4. Photographs - Not everyone is Mark Twain (not that you have to be to blog) but social sites like Pinterest and Instagram offer a visually appealing platform.
  5. Graphics - The days of have to be able to use Adobe Creative Suite for great visual content is past, there are now sites like Canva [my personal favorite] that make creating a graphic for that blog post super easy
  6. Video - For those not afraid to brave the lens you can host Facebook Lives, Instagram Stories and YouTube vids for your business, can someone say "webshow"
  7. Podcasts - For those that are more vocally inclined you have sites like Soundcloud that offer the ability to create a station, of sorts, to upload your content for listeners to have on the go.
Content has never been easier to create it's just a matter of good time-management or the realization that "hey maybe I can use some help with this." Either way I'm here for you.

Do you currently have a Content Marketing Program or are you just winging it? Be honest, I won't judge. Leave your response in the comments below.


Wednesday, May 3, 2017

Keywords: Getting the Most Out of Your Content

By Renee Jamerson

As we've discovered in our Sales Funnel Series every step on the Buyer Journey has a different mind frame which means that you, the business owner should have a different goal for each. 

These mind frames and goals are what you use to build out your sales funnel, that vortex of content that generates and nurtures your leads and customers to the next steps on the Buyer journey ultimately ending in Advocacy. 

There are tons of content you can create for each step but it is most important what you say in the content. Besides mentioning your key branding phrases you should also include words and phrases that trigger your audience. For example, a person in the Awareness Stage may respond more to words that offer an opportunity to learn something new and/or change something, such as "improve","upgrade" or "prevent". People in the Consideration Stage are more likely to respond to words that provide a solution, such as "toolkit", "services" or "fix". In the Decision stage words that provide comparison are more fitting like "compare", "Pros and Cons" or "Review". The decision stage is the reason many brands turn to brand ambassadors and influence marketing.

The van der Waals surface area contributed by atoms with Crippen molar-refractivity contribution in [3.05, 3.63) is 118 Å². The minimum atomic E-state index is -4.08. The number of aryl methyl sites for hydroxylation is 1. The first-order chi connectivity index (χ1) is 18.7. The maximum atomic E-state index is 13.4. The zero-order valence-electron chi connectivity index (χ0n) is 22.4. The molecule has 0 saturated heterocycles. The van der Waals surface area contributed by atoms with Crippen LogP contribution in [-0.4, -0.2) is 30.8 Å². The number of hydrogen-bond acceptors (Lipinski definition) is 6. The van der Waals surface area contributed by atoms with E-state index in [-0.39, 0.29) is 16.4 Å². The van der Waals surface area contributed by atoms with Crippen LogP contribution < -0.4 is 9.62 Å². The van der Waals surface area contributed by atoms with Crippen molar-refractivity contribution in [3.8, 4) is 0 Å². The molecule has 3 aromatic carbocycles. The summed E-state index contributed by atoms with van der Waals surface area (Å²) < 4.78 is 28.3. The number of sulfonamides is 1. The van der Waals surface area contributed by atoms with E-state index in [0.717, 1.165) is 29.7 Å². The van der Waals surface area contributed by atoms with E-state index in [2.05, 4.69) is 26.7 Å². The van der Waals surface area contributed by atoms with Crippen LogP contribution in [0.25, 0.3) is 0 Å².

Having set keywords for your brand is a must but it is also important to remember where your audience lays in their journey. You want to get their attention and nurture your relationship with them. I'm a big believer that the biggest point of content marketing is to create a relationship of reciprocity, the belief that giving creates the feeling of needing to return the act.

To make sure that you are creating content that is going to get results you want to use the right words and the words that ring true about your product/service. So if you haven't already, grab a pen and paper and get to work writing out the keywords that will make up the fabric of your content using your brand words and journey-relevant words.


4 Things to do Before Creating A Logo